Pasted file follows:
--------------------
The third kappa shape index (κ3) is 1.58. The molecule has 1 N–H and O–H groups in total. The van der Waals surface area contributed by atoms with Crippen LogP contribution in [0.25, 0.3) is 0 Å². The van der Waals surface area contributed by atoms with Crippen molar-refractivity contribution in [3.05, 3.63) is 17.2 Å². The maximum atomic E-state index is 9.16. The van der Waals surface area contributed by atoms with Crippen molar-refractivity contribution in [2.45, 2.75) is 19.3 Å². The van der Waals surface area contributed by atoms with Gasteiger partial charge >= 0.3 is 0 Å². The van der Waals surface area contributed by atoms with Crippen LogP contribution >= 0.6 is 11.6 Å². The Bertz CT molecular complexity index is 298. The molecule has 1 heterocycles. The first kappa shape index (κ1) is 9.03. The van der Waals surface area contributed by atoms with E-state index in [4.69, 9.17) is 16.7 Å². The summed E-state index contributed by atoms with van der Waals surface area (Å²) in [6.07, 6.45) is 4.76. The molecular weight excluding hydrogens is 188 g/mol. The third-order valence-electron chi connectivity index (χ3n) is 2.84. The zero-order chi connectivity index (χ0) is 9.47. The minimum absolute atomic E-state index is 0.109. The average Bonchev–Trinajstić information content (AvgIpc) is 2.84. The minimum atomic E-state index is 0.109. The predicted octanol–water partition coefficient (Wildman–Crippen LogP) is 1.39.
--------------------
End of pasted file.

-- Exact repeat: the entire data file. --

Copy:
The third kappa shape index (κ3) is 1.58. The molecule has 1 N–H and O–H groups in total. The van der Waals surface area contributed by atoms with Crippen LogP contribution in [0.25, 0.3) is 0 Å². The van der Waals surface area contributed by atoms with Crippen molar-refractivity contribution in [3.05, 3.63) is 17.2 Å². The maximum atomic E-state index is 9.16. The van der Waals surface area contributed by atoms with Crippen molar-refractivity contribution in [2.45, 2.75) is 19.3 Å². The van der Waals surface area contributed by atoms with Gasteiger partial charge >= 0.3 is 0 Å². The van der Waals surface area contributed by atoms with Crippen LogP contribution >= 0.6 is 11.6 Å². The Bertz CT molecular complexity index is 298. The molecule has 1 heterocycles. The first kappa shape index (κ1) is 9.03. The van der Waals surface area contributed by atoms with E-state index in [4.69, 9.17) is 16.7 Å². The summed E-state index contributed by atoms with van der Waals surface area (Å²) in [6.07, 6.45) is 4.76. The molecular weight excluding hydrogens is 188 g/mol. The third-order valence-electron chi connectivity index (χ3n) is 2.84. The zero-order chi connectivity index (χ0) is 9.47. The minimum absolute atomic E-state index is 0.109. The average Bonchev–Trinajstić information content (AvgIpc) is 2.84. The minimum atomic E-state index is 0.109. The predicted octanol–water partition coefficient (Wildman–Crippen LogP) is 1.39.